Tips on Reading Weather Maps

As students compare migration and plant maps with maps showing temperatures, fronts, air pressure, and other weather-related phenomena, they should be able to pose questions and make generalizations, predictions, and hypotheses about weather, migrations, and other seasonal changes. These descriptions should help smooth the way.

When students look at different types of weather maps, they'll likely notice wavy bands or contour lines, often in color. On a temperature map, these are called isotherms (meaning "same temperature"): imaginary lines that connect places having the same average temperature. These are usually based on 10's of degrees Fahrenheit. The isotherm migrates across the continent as temperatures warm in the springtime. (Other maps use similar contours to plot pressure systems, wind speeds, and so on.)

These are the zones where air masses of varying temperatures and moisture content collide. Storms typically occur along front lines where the air masses meet. You'll find a visual description of fronts and map symbols for fronts on this ThinkQuest site.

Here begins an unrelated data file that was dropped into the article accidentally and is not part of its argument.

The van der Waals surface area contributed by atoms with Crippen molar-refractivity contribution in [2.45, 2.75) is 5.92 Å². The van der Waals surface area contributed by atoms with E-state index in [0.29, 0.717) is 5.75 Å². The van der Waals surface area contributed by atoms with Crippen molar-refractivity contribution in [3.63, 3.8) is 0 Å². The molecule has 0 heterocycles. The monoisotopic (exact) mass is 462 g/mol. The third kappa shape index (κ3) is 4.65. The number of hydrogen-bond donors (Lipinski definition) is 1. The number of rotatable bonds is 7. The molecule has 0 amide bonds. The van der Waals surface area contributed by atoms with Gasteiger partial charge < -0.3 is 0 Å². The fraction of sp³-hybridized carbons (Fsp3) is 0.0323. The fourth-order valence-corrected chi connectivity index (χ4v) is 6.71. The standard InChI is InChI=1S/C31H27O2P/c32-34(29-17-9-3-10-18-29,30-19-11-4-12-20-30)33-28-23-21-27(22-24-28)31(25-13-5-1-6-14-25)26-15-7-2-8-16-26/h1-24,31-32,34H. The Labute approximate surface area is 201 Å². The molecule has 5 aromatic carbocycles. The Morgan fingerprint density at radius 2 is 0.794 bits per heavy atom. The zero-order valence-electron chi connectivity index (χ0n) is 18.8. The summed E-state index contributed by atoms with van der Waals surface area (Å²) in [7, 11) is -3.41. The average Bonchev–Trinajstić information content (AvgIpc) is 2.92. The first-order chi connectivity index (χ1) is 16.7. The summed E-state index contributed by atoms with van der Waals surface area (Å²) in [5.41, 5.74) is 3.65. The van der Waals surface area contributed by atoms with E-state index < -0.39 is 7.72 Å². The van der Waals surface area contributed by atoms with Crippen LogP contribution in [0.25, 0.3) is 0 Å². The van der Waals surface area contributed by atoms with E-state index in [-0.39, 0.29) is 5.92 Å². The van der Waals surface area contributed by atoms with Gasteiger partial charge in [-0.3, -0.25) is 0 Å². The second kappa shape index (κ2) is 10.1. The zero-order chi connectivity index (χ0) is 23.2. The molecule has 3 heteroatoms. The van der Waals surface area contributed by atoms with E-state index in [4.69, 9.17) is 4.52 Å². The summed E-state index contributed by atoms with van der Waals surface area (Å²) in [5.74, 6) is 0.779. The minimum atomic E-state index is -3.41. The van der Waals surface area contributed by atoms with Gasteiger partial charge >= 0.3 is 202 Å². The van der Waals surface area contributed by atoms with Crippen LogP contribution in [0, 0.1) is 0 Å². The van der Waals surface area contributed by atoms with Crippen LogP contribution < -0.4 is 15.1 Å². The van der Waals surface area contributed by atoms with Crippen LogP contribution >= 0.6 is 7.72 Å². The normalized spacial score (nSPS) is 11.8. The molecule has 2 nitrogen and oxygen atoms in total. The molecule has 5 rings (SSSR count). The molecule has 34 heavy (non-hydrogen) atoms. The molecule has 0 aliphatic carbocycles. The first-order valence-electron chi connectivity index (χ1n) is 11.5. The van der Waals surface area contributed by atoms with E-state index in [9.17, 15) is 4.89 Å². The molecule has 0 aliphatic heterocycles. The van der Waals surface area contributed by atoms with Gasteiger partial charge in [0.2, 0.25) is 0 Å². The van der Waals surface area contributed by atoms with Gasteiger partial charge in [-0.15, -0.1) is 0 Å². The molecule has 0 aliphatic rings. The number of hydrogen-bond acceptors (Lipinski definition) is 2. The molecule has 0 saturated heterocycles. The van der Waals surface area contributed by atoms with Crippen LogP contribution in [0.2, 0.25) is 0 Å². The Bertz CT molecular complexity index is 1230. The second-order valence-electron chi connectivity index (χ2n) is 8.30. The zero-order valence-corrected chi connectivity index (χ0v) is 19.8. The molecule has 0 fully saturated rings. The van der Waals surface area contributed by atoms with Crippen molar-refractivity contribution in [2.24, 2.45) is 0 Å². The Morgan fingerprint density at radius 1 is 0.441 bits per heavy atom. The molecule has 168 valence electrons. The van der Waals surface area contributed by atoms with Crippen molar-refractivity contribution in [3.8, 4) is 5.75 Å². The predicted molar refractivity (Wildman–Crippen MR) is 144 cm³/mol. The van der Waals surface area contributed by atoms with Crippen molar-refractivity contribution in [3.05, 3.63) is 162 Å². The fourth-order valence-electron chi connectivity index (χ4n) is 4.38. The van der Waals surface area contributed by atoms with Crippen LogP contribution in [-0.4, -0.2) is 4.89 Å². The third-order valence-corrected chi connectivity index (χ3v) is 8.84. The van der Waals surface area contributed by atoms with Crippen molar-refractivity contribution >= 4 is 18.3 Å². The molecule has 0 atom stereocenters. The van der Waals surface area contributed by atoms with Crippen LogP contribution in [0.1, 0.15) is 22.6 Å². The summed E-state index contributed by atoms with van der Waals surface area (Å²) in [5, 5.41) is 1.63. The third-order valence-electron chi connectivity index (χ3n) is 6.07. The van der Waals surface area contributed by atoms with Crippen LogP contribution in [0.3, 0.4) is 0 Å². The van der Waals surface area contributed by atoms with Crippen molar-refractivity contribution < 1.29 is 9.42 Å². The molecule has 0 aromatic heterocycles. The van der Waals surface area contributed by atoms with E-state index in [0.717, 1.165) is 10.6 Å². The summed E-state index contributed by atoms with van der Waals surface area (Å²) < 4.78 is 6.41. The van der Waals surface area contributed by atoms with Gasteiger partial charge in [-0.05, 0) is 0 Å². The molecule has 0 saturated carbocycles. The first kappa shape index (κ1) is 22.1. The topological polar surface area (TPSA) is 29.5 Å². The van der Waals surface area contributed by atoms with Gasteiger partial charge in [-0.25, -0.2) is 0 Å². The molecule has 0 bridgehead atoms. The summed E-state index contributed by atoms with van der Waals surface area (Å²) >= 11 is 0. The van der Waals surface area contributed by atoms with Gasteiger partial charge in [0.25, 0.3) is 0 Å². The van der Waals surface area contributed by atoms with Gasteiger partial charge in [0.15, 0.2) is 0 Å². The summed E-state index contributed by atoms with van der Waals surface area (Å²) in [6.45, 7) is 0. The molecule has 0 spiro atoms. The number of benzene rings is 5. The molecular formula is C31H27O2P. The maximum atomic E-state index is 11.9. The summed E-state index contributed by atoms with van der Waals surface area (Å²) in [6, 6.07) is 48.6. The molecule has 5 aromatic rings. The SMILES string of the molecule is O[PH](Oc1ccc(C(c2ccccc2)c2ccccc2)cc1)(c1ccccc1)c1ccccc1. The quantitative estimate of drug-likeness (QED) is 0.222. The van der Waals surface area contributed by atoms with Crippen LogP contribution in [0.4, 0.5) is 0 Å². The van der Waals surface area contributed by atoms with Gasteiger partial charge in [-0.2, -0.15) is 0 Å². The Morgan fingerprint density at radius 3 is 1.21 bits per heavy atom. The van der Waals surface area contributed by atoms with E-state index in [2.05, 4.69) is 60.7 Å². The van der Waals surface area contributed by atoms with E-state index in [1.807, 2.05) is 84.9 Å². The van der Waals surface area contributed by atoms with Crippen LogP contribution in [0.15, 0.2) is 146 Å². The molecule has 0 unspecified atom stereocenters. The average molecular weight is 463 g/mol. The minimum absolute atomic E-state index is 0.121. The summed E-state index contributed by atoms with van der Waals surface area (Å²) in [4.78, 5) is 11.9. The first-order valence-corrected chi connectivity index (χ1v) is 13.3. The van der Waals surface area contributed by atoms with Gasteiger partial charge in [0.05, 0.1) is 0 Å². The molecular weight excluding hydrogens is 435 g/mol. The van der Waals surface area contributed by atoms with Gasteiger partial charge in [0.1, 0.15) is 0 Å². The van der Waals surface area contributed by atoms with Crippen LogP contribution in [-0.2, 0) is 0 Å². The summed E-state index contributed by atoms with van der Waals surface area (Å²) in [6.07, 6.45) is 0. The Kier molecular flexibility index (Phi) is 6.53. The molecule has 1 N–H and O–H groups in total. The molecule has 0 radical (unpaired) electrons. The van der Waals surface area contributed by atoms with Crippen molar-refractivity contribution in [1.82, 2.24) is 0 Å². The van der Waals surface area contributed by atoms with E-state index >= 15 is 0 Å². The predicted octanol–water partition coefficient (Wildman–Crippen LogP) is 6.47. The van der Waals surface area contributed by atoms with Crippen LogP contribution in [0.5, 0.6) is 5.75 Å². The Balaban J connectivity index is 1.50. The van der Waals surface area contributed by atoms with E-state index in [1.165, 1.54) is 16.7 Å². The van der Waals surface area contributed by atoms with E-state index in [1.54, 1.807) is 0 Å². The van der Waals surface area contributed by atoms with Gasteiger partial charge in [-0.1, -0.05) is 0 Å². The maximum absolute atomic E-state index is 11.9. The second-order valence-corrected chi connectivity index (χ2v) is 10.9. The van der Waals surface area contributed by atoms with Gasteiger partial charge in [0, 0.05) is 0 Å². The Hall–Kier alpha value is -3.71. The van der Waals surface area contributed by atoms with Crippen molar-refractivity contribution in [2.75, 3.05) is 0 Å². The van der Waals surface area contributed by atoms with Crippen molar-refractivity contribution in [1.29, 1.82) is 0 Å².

Air pressure
Weather maps feature H's and L's to represent areas of high and low air pressure. High pressure is generally associated with good weather and low pressure with changing or stormy weather.

National Standards

Science Standards

  • Weather changes from day to day and over the seasons. Weather can be described by measurable quantities, such as temperature, wind direction and speed, and precipitation. (K-4)

Geography Standards

  • How to use maps and other geographic representations, tools, and technologies to acquire, process, and report information.